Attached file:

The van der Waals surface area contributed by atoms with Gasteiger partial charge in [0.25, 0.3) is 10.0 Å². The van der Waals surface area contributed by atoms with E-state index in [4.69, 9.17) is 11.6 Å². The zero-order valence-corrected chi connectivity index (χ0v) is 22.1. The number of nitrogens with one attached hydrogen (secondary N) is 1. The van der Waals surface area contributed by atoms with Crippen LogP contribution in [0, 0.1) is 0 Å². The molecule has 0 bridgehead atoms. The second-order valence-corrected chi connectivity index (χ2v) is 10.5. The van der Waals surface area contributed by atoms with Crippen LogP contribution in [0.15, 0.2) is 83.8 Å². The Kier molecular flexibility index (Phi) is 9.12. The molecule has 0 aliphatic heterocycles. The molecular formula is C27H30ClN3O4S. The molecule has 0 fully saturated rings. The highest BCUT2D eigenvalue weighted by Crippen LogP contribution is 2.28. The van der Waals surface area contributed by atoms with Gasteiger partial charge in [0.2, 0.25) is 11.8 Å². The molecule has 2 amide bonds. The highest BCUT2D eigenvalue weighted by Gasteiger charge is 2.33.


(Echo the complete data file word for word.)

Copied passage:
The van der Waals surface area contributed by atoms with Gasteiger partial charge in [0.25, 0.3) is 10.0 Å². The van der Waals surface area contributed by atoms with E-state index in [4.69, 9.17) is 11.6 Å². The zero-order valence-corrected chi connectivity index (χ0v) is 22.1. The number of nitrogens with one attached hydrogen (secondary N) is 1. The van der Waals surface area contributed by atoms with Crippen LogP contribution in [0, 0.1) is 0 Å². The molecule has 0 bridgehead atoms. The second-order valence-corrected chi connectivity index (χ2v) is 10.5. The van der Waals surface area contributed by atoms with Crippen LogP contribution in [0.15, 0.2) is 83.8 Å². The Kier molecular flexibility index (Phi) is 9.12. The molecule has 0 aliphatic heterocycles. The molecular formula is C27H30ClN3O4S. The molecule has 0 fully saturated rings. The highest BCUT2D eigenvalue weighted by Crippen LogP contribution is 2.28. The van der Waals surface area contributed by atoms with Gasteiger partial charge in [0.2, 0.25) is 11.8 Å². The molecule has 2 amide bonds. The highest BCUT2D eigenvalue weighted by Gasteiger charge is 2.33.